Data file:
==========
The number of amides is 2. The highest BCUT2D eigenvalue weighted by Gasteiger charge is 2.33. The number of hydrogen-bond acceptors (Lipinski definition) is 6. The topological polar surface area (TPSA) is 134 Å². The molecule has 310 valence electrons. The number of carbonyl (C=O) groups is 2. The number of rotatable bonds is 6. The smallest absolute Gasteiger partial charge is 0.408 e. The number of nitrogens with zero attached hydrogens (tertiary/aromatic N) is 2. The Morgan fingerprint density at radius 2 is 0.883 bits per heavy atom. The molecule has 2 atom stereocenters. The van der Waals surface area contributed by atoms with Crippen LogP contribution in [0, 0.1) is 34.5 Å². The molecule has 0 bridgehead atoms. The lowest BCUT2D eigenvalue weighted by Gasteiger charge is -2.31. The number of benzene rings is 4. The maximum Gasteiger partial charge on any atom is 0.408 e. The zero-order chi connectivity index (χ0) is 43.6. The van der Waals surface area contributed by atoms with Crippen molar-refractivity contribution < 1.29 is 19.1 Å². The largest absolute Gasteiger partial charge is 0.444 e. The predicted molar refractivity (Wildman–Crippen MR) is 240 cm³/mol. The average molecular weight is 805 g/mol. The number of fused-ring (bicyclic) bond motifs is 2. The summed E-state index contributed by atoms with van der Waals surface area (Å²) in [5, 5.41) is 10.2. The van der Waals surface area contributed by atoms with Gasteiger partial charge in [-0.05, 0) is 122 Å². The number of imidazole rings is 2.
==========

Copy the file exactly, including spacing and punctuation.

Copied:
The number of amides is 2. The highest BCUT2D eigenvalue weighted by Gasteiger charge is 2.33. The number of hydrogen-bond acceptors (Lipinski definition) is 6. The topological polar surface area (TPSA) is 134 Å². The molecule has 310 valence electrons. The number of carbonyl (C=O) groups is 2. The number of rotatable bonds is 6. The smallest absolute Gasteiger partial charge is 0.408 e. The number of nitrogens with zero attached hydrogens (tertiary/aromatic N) is 2. The Morgan fingerprint density at radius 2 is 0.883 bits per heavy atom. The molecule has 2 atom stereocenters. The van der Waals surface area contributed by atoms with Crippen LogP contribution in [0, 0.1) is 34.5 Å². The molecule has 0 bridgehead atoms. The lowest BCUT2D eigenvalue weighted by Gasteiger charge is -2.31. The number of benzene rings is 4. The maximum Gasteiger partial charge on any atom is 0.408 e. The zero-order chi connectivity index (χ0) is 43.6. The van der Waals surface area contributed by atoms with Crippen molar-refractivity contribution < 1.29 is 19.1 Å². The largest absolute Gasteiger partial charge is 0.444 e. The predicted molar refractivity (Wildman–Crippen MR) is 240 cm³/mol. The average molecular weight is 805 g/mol. The number of fused-ring (bicyclic) bond motifs is 2. The summed E-state index contributed by atoms with van der Waals surface area (Å²) in [5, 5.41) is 10.2. The van der Waals surface area contributed by atoms with Gasteiger partial charge in [-0.05, 0) is 122 Å². The number of imidazole rings is 2.